Happy World Wetlands Day! Protecting and enhancing wetlands biodiversity on Seychelles beautiful islands is one of our missions.
Wetlands are some of Earth’s most biodiverse and productive ecosystems, providing rich habitat and acting as wildlife nurseries, filtering nutrients and pollutants, preventing erosion, offering storm and flood protection and encouraging nature recreation. Swamps you say? But Wetlands are so much more!
Wetlands are places where the land is covered by water, either salt, fresh or somewhere in between. Wetlands include lakes and rivers, underground aquifers, swamps and marshes, wet grasslands, peatlands, oases, estuaries, deltas and tidal flats, mangroves and other coastal areas, coral reefs, and all human-made sites such as fish ponds, rice paddies, reservoirs and salt pans.
Seychelles is rich in many types of Wetland, from the high altitude freshwater wetlands recognized under the Ramsar Convention right through to our coral reefs and the connected patchwork of systems in between.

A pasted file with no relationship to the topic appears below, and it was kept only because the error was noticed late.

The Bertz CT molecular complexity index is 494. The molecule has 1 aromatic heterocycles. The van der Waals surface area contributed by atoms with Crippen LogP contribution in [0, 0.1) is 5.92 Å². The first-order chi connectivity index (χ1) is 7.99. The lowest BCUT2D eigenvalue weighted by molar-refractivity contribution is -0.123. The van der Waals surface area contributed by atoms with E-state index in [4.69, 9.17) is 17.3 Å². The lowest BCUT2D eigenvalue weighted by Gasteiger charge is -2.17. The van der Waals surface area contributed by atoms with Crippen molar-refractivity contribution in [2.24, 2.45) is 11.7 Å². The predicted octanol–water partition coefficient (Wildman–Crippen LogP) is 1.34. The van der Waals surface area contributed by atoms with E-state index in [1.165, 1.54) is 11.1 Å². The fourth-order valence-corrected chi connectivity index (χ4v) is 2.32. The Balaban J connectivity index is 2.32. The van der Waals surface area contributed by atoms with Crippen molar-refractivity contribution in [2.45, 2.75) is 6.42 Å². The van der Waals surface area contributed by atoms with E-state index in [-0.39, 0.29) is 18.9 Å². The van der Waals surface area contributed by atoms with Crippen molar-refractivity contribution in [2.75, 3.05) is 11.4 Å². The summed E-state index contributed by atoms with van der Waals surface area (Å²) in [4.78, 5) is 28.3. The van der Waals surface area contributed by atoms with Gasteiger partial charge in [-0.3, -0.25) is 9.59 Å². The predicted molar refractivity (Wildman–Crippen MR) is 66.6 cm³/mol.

Seagrass meadows are abundant yet poorly studied wetland habitats in Seychelles. Seagrasses are flowering aquatic plants that grow and spread their pollen and seeds underwater in marine environments. Seagrass meadows are biodiverse habitats, providing important grazing grounds for Dugong, and for Green Turtles and Hawksbill Turtles, both of which nest in Seychelles. They offer protected nursery environments for many of our important fish species and macroinvertebrates. They offer foraging and staging opportunities for migratory shorebirds, and help reduce the impacts of climate change by acting as carbon sinks.
Under the GOS-UNDP-GEF Outer Islands Project, an ICS Expedition Team recently visited Poivre to survey its seagrass communities and collect baseline data. Using a new world’s best practice protocol, standardized across the Outer Islands, they made some encouraging new discoveries. This data will contribute to submissions to Seychelles’ proposed Marine Spatial Plan, recognising the importance of protecting and preserving these fascinating communities into the future.